Hartmann Schedel

Hartmann Schedel (* February 13, 1440 in Nuremberg, † November 28, 1514 ibid ) was a German physician, humanist and historian. His most important work is the so-called Nuremberg Chronicle, also known as Schedel's World Chronicle, from 1493.


Hartmann Schedel was born in 1440 as the son of a wealthy businessman Hartmann Schedel the Elder in Nuremberg. His mother Anna died Grabner already 1445th At the age of eleven, he was orphaned in 1451. Of his two brothers George Schedel Kaufmann was, while John Schedel entered the Dominican monastery.

Mr. Schedel, thirty years older cousin Hartmann Schedel, took over his upbringing. Mr. Schedel was a doctor and practiced first in Nuremberg. After several years as the personal physician of Frederick II, Elector of Brandenburg, he returned for climatic reasons again to southern Germany and later to Nuremberg. He led Hartmann Schedel to the medical profession, to humanism and love for books.

Hartmann Schedel was already in 1456, enrolled at the age of 16 years at the University of Leipzig, completed a master's degree in liberal arts and attended lectures in the law and canon law. 1461 he joined the humanist circle around Peter Luder and followed this end in 1463 to Padua. At the University of Padua, he studied medicine in addition also anatomy and surgery and received his doctorate 1466th parallel to medicine he had also attended lectures in physics and Greek, and thus, one of the first German ever get access to the Greek language.

In 1466 he returned to Nuremberg, to spend the next few years a lot of time traveling and collecting and copying books. In the years 1470-1477 he was the town doctor in Nördlingen down, joined the Brotherhood of the " Carthusian Christ in the Garden" in 1475 and married Anna Heugel from Nuremberg († 1485 ). His further career took him from Amberg to Nuremberg in 1482, where he married in 1487, his second wife, Magdalena Haller ( † 1505). Six of the twelve children from two marriages died at a young age.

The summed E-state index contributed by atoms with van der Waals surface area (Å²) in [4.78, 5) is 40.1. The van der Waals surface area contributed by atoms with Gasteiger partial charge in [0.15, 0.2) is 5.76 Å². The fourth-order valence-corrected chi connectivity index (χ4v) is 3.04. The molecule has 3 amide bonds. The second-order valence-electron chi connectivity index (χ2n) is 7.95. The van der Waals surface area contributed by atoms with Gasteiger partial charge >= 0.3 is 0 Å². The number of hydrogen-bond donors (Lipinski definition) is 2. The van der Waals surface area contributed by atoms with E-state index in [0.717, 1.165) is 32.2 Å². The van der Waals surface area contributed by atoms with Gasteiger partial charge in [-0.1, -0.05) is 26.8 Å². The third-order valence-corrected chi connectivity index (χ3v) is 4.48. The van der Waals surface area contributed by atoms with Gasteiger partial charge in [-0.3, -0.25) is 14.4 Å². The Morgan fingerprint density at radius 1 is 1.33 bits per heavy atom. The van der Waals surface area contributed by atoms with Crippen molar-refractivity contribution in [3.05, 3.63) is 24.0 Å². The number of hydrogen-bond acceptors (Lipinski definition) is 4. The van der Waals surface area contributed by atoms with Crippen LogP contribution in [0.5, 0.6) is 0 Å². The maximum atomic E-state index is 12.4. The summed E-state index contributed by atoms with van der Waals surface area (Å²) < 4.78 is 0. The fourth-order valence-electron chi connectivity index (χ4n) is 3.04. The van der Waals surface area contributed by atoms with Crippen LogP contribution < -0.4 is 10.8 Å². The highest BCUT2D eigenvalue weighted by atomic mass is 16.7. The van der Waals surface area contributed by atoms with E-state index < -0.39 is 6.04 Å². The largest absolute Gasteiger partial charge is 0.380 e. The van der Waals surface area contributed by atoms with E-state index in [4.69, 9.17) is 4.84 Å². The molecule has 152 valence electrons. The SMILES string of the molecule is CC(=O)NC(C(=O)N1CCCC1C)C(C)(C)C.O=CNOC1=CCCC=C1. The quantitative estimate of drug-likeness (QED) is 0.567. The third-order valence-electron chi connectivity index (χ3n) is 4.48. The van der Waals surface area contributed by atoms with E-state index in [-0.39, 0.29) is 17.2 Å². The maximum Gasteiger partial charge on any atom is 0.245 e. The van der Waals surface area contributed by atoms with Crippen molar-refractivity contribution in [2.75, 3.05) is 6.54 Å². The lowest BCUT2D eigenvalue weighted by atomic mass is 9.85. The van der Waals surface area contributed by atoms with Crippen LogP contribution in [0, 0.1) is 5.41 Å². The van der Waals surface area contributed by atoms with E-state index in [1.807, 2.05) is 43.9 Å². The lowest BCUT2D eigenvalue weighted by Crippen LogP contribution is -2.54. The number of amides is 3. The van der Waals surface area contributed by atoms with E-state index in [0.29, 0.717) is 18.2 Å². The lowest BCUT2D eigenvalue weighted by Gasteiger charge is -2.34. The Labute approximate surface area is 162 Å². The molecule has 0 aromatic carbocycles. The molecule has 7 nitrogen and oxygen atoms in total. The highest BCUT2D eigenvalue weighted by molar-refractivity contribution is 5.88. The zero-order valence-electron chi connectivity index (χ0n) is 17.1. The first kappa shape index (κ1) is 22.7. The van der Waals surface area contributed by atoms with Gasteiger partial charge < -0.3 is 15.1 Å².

In Nuremberg, Hartmann Schedel was one of the wealthy citizens. He owned several pieces of land and fiefs, and also inherited the house of his cousin Hermann Schedel in the castle road, in the Haller, Scheurl and Albrecht Dürer lived. He was recorded in the register of the 92 honorable families of the city and 1482 Named the Greater Council, composed of representatives of the patrician class, as well as merchants, scholars and craftsmen. The Inner Council maintained Hartmann Schedel closed, as his second wife while his mother was descended from the patrician family of the Ebner, but her father is not the Nuremberg patrician family, but belonged to the relocated from Bamberg line of Haller. Until his death in Hartmann Schedel was a respected citizen of Nuremberg and led a thriving practice. With his medical colleagues, he formed an influential medical and humanistic ambitious circle of scholars.

His reputation was justified but neither his profession nor by its own social position, but by his literary masterpiece, the " World Chronicle ".